Trump’s Tax Cuts: The Good, The Bad, and the Inflationary

By Stefan Gleason – Re-Blogged From Money Metals Exchange

At last, tax reform is happening! Last week, President Donald Trump celebrated the passage of the most important legislation so far of his presidency.

The final bill falls far short of the “file on a postcard” promise of Trump’s campaign. It even falls short of the bill trotted out by Congressional Republicans just a few weeks ago. It is, nevertheless, the most significant tax overhaul in more than a decade.

Corporations and most individual taxpayers will see lower overall rates. That’s the good news.

Unfortunately, there is also some not so good news investors need to be aware of.

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Out Of Money By November 29th

By Dan Amerman – Re-Blogged From http://www.Silver-Phoenix500.com

“Social Security benefit indexing is not only not based on retiree expenses – but quite ironically, it is designed to exclude retiree expenses.”

In this analysis we will combine two “technicalities” that many people have probably never even thought about, and show how in combination and over the course of a retirement – they can completely change our day to day quality of life.

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Year-End Rate Hike

By Mark O’Byrne – Re-Blogged From http://www.Gold-Eagle.com

FOMC follows through on much anticipated rate-hike of 0.25%
– Spot gold responds by heading for biggest gain in three weeks, rising by over 1%
– Final meeting for Federal Reserve Chair Janet Yellen
– Yellen does not expect Trump’s tax-cut package to result in significant, strong growth for US economy
– No concern for bitcoin which ‘plays a very small role in the payment system’

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Inflation Roars as Producer Prices Jump Most in 6 Years

By Thomson Reuters – Re-Blogged From Newsmax

U.S. producer prices rose in November as gasoline prices surged and the cost of other goods increased, leading to the largest annual gain in nearly six years.

The fairly strong report from the Labor Department on Tuesday suggested a broad acceleration in wholesale price pressures, which could assuage concerns among some Federal Reserve officials over persistently low inflation.

“This demand-led price push from higher commodity prices is a classic early warning signal that consumer goods will also see increasing inflationary pressures,” said Chris Rupkey, chief economist at MUFG in New York. Continue reading

Out Of Money By December 12th – Social Security Partial Inflation Indexing (Part 2)

By Daniel Amerman – Re-Blogged From http://www.Silver-Phoenix500.com

Most advice on long-term planning for retirement and Social Security benefits is based on the assumption that Social Security will fully keep up with inflation. As we are establishing in this series of analyses, the full inflation indexing of Social Security is a myth and there are major implications for standard of living in retirement as well as the associated decisions with regard to both Social Security and investment planning.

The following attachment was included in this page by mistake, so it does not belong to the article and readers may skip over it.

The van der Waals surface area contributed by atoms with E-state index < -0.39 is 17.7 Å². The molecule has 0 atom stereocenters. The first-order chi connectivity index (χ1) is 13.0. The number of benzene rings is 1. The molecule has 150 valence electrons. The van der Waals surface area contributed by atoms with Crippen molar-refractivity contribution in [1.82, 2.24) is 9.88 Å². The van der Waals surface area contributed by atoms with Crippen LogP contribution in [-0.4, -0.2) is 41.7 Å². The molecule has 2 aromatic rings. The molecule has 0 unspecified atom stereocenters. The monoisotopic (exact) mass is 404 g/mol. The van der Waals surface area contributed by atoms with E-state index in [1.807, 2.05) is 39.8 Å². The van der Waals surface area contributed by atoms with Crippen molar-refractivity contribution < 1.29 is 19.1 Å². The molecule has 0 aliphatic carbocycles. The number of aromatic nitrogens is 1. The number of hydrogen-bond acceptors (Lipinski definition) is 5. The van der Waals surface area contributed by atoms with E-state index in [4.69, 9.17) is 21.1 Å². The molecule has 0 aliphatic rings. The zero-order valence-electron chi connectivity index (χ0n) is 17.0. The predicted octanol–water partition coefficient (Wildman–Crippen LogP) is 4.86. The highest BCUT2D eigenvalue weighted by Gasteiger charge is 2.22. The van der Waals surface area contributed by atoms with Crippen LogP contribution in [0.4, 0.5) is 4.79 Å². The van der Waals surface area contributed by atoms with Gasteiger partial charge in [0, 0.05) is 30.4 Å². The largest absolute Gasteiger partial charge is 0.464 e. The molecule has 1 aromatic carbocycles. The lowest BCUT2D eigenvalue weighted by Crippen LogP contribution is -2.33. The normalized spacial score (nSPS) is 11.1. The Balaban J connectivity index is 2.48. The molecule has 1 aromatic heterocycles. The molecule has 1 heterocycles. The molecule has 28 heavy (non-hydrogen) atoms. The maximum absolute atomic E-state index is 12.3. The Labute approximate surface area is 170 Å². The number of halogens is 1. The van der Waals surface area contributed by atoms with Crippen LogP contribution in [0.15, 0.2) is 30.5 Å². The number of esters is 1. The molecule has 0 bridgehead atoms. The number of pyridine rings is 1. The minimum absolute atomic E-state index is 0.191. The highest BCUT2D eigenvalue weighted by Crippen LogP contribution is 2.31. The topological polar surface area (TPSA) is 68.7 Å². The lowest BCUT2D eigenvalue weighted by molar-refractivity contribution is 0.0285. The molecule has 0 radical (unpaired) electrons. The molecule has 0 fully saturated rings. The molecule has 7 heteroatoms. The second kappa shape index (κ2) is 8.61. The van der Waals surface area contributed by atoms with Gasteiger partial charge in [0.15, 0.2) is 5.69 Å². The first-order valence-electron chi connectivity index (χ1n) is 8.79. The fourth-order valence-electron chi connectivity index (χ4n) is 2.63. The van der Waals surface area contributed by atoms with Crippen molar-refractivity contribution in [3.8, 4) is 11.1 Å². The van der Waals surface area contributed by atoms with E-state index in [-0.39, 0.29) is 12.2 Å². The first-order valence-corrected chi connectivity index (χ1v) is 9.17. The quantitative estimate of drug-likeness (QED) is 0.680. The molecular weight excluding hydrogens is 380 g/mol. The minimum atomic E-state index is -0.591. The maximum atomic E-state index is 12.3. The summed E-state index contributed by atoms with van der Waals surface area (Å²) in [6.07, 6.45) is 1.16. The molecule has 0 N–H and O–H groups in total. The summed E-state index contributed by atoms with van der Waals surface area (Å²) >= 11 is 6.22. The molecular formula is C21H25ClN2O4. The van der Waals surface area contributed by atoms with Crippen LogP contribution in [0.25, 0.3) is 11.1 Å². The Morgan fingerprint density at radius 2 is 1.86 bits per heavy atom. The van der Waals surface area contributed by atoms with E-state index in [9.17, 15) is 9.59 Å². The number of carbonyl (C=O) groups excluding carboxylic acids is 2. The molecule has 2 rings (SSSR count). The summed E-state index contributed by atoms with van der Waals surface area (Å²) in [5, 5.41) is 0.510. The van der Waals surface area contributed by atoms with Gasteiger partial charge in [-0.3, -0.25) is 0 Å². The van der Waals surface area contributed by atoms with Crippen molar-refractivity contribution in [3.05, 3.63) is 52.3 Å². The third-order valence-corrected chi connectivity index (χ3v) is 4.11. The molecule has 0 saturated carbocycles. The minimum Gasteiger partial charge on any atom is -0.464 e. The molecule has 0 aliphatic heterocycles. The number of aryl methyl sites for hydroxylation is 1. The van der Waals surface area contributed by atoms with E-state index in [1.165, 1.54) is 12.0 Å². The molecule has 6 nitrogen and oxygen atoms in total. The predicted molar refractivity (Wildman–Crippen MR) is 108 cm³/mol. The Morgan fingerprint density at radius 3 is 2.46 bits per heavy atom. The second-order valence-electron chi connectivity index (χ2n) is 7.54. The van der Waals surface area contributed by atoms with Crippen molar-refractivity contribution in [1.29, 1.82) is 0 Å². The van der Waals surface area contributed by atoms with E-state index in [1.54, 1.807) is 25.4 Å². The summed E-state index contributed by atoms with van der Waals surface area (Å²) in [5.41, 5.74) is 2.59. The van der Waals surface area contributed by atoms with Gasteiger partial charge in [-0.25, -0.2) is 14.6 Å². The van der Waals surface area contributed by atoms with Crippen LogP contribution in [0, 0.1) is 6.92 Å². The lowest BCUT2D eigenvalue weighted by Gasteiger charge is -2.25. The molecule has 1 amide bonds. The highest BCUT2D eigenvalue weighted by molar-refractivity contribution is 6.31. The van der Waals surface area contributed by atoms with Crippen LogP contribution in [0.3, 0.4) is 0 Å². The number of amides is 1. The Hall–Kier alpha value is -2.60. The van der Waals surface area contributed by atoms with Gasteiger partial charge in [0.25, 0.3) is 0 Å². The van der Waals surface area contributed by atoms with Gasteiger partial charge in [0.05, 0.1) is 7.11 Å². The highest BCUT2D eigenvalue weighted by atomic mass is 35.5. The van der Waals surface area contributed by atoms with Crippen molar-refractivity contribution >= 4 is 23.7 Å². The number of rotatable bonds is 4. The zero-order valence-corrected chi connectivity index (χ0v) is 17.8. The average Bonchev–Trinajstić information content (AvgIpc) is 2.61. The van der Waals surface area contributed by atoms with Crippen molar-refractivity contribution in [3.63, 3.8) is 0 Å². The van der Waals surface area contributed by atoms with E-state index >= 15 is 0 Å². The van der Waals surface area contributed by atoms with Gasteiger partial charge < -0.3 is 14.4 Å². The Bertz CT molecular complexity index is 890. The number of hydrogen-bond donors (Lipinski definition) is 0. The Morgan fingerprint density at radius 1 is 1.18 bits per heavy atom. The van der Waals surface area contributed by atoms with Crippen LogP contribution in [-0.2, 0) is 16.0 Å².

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Goldman: Highest Stock Valuations Since 1900 Mean ‘Fast Pain’ Coming

By Bloomberg – Re-Blogged From Newsmax

A prolonged bull market across stocks, bonds and credit has left a measure of average valuation at the highest since 1900, a condition that at some point is going to translate into pain for investors, according to Goldman Sachs Group Inc.

“It has seldom been the case that equities, bonds and credit have been similarly expensive at the same time, only in the Roaring ’20s and the Golden ’50s,” Goldman Sachs International strategists including Christian Mueller-Glissman wrote in a note this week.

Image: Goldman: Highest Stock Valuations Since 1900 Mean 'Fast Pain' Coming

Soaring Deficits Force Treasury into Foolish Gamble

By Michael Pento – Re-Blogged From http://www.pentoport.com

As mentioned last week in Part I, the U.S. National debt is now at a record $20.5 trillion. And the first month of fiscal 2018 showed a deficit increase of nearly 38% over fiscal 2017. The total amount of Non-Financial Debt is up nearly $15 trillion during the 2007-2017 timeframe. In addition, the Federal Reserve Bank of New York reported that household debt totaled $13 trillion in the third quarter ended September 30th, which is a record high and the 13th straight quarterly increase. And, CNBC recently reported that the debt of nonfinancial corporations has grown by $1 trillion in just the last two years and now totals over $8.7 trillion, which is also a record 45% of GDP.

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